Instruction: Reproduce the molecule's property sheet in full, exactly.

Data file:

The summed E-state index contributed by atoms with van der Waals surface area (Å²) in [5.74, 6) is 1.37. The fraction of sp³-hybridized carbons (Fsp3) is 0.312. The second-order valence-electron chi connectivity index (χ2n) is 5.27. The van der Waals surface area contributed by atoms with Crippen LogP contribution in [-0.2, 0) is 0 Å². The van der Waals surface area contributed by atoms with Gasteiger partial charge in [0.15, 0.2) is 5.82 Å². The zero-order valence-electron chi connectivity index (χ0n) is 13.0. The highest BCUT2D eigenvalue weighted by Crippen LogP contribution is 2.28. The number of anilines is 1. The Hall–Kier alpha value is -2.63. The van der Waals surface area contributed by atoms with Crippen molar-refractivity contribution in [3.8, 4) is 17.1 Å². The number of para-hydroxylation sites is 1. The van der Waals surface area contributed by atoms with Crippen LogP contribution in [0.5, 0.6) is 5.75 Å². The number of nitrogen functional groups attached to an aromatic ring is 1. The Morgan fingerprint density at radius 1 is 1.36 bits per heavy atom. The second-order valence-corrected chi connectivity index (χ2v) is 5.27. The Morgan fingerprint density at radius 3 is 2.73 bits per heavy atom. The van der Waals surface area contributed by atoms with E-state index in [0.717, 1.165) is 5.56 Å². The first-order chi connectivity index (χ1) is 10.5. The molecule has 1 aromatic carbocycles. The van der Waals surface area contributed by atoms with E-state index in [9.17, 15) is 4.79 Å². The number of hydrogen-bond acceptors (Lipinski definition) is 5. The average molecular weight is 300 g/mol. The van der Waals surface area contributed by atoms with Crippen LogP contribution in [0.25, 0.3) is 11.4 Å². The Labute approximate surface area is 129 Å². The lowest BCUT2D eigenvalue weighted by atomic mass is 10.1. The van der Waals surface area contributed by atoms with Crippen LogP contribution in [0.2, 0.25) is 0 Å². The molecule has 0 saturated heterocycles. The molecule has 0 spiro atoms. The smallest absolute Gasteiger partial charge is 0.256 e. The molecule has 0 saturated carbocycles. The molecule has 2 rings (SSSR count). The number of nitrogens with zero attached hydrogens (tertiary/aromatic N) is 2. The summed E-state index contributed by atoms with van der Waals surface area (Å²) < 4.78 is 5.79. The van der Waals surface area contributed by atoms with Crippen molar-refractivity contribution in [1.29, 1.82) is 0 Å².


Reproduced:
The summed E-state index contributed by atoms with van der Waals surface area (Å²) in [5.74, 6) is 1.37. The fraction of sp³-hybridized carbons (Fsp3) is 0.312. The second-order valence-electron chi connectivity index (χ2n) is 5.27. The van der Waals surface area contributed by atoms with Crippen LogP contribution in [-0.2, 0) is 0 Å². The van der Waals surface area contributed by atoms with Gasteiger partial charge in [0.15, 0.2) is 5.82 Å². The zero-order valence-electron chi connectivity index (χ0n) is 13.0. The highest BCUT2D eigenvalue weighted by Crippen LogP contribution is 2.28. The number of anilines is 1. The Hall–Kier alpha value is -2.63. The van der Waals surface area contributed by atoms with Crippen molar-refractivity contribution in [3.8, 4) is 17.1 Å². The number of para-hydroxylation sites is 1. The van der Waals surface area contributed by atoms with Crippen LogP contribution in [0.5, 0.6) is 5.75 Å². The number of nitrogen functional groups attached to an aromatic ring is 1. The Morgan fingerprint density at radius 1 is 1.36 bits per heavy atom. The second-order valence-corrected chi connectivity index (χ2v) is 5.27. The Morgan fingerprint density at radius 3 is 2.73 bits per heavy atom. The van der Waals surface area contributed by atoms with E-state index in [0.717, 1.165) is 5.56 Å². The first-order chi connectivity index (χ1) is 10.5. The molecule has 1 aromatic carbocycles. The van der Waals surface area contributed by atoms with E-state index in [9.17, 15) is 4.79 Å². The number of hydrogen-bond acceptors (Lipinski definition) is 5. The average molecular weight is 300 g/mol. The van der Waals surface area contributed by atoms with Crippen LogP contribution in [0.25, 0.3) is 11.4 Å². The Labute approximate surface area is 129 Å². The lowest BCUT2D eigenvalue weighted by atomic mass is 10.1. The van der Waals surface area contributed by atoms with Crippen LogP contribution in [0.2, 0.25) is 0 Å². The molecule has 0 saturated heterocycles. The molecule has 0 spiro atoms. The smallest absolute Gasteiger partial charge is 0.256 e. The molecule has 0 saturated carbocycles. The molecule has 2 rings (SSSR count). The number of nitrogens with zero attached hydrogens (tertiary/aromatic N) is 2. The summed E-state index contributed by atoms with van der Waals surface area (Å²) < 4.78 is 5.79. The van der Waals surface area contributed by atoms with Crippen molar-refractivity contribution in [1.29, 1.82) is 0 Å².